Palo Pinto County Sheriff's Office

PALO PINTO – The first state inspection of the Palo Pinto County Jail under Sheriff Brett McGuire has the 142-bed capacity facility meeting minimum jail standards.

Which was good news for sheriff's office since the jail's previous inspection, in December 2016, found the jail out of compliance. McGuire took office Jan. 1, 2017.

The jail was last inspected Jan. 25 by Jackie Benningfield of the Texas Commission on Jail Standards.

A letter dated Jan. 29 from TCJS Executive Director Brandon S. Wood acknowledged "the excellent work of the Palo Pinto County Sheriff's Office" in notifying the jail of its certificate of compliance.

"The Certificate of Compliance demonstrates your outstanding leadership and the diligent work of your staff in complying with minimum jail standards," wrote Wood. "In addition, this achievement is a direct result of your office's commitment to excellence and is an example of dedication and professionalism in maintaining a safe, secure, and sanitary facility. Providing the essential budgetary support for jail operations is also imperative to achieving compliance, so let me also congratulate the Palo Pinto County Commissioners' Court for their vital support of jail operations. The citizens of Palo Pinto County should be proud of your combined efforts, as is the Texas Commission on Jail Standards."

A written report from the Jan. 25 inspection has not been made available.

Sheriff McGuire was pleased the county jail passed the first inspection under his watch.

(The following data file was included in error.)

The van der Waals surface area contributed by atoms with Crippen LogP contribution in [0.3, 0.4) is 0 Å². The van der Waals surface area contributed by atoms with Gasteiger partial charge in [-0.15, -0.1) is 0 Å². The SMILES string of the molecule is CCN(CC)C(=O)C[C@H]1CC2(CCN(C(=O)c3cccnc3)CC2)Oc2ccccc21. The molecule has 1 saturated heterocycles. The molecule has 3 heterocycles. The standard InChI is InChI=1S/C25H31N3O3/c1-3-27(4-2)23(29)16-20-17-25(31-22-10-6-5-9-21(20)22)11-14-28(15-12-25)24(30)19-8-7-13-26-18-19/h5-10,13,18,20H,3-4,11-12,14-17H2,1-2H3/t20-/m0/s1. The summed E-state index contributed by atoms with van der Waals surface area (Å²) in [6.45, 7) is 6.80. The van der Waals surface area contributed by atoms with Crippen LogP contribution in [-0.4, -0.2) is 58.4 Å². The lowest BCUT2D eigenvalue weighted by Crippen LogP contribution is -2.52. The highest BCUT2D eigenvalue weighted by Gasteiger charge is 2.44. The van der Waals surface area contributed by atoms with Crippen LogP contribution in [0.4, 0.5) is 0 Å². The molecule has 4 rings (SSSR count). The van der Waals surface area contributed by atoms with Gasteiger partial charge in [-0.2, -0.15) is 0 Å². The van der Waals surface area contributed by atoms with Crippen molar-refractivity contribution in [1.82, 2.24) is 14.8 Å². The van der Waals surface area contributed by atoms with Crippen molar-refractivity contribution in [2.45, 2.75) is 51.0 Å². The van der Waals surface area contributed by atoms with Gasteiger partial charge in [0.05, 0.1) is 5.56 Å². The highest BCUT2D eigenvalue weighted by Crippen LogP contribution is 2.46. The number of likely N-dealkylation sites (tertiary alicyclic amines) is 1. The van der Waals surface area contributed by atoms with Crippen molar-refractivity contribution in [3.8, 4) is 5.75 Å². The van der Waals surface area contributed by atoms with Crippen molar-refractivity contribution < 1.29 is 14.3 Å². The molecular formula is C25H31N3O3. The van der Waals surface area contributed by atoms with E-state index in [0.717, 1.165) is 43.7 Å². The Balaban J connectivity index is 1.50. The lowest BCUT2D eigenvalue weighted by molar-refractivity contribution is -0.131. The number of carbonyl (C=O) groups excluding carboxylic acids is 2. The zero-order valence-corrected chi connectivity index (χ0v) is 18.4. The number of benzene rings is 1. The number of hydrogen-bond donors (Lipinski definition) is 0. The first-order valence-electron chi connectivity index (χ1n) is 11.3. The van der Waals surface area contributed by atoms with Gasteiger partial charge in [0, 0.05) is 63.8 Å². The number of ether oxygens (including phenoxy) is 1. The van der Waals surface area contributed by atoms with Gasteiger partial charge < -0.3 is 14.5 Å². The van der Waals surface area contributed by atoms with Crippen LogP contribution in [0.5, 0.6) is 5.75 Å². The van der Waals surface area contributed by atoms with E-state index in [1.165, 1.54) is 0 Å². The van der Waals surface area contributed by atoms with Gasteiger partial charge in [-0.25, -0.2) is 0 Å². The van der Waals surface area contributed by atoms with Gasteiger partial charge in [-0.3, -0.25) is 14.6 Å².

"Management of the detention facility is one of the most difficult aspects of any sheriff’s office operations," said McGuire. "The laws, regulations and guidelines for the operation of a safe detention facility are voluminous and require constant attention to detail. The credit for this positive inspection falls to my detention staff and supervisors and managers. Without their hard work and diligence over the past year this would have been much more difficult. I am very proud of their efforts."

According to a report from TCJS from the December 2016 inspection, there were at that time five areas of jail operations found deficient and non-compliant, most of them dealing with inmate medical records and procedures. One issue in the report found an inmate in October 2016 requested Mental Health-Mental Retardation services and as of the inspection had not been seen by a MHMR or mental health provider.

Another deficiency in the December 2016 report stated jailers on occasion were not reporting why inmates were not receiving their medications. Still another deficiency cited in that report was it was found the facility physician did not have on file a written order allowing staff to administer medication, and that when an inmate left and medications remained, they were used for other inmates who arrived without medication.

The jail had 89 inmates, including 16 females, at the time of the 2016 inspection. The jail averaged 90 inmates per day that year.

McGuire said the areas cited as non-compliant in the 2016 inspection were addressed and resolved to the satisfaction of TCJS and a re-inspection was not required.

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Currently the general manager and editor for the Mineral Wells Index, I have worked as a writer/editor/photojournalist since the late 1980s.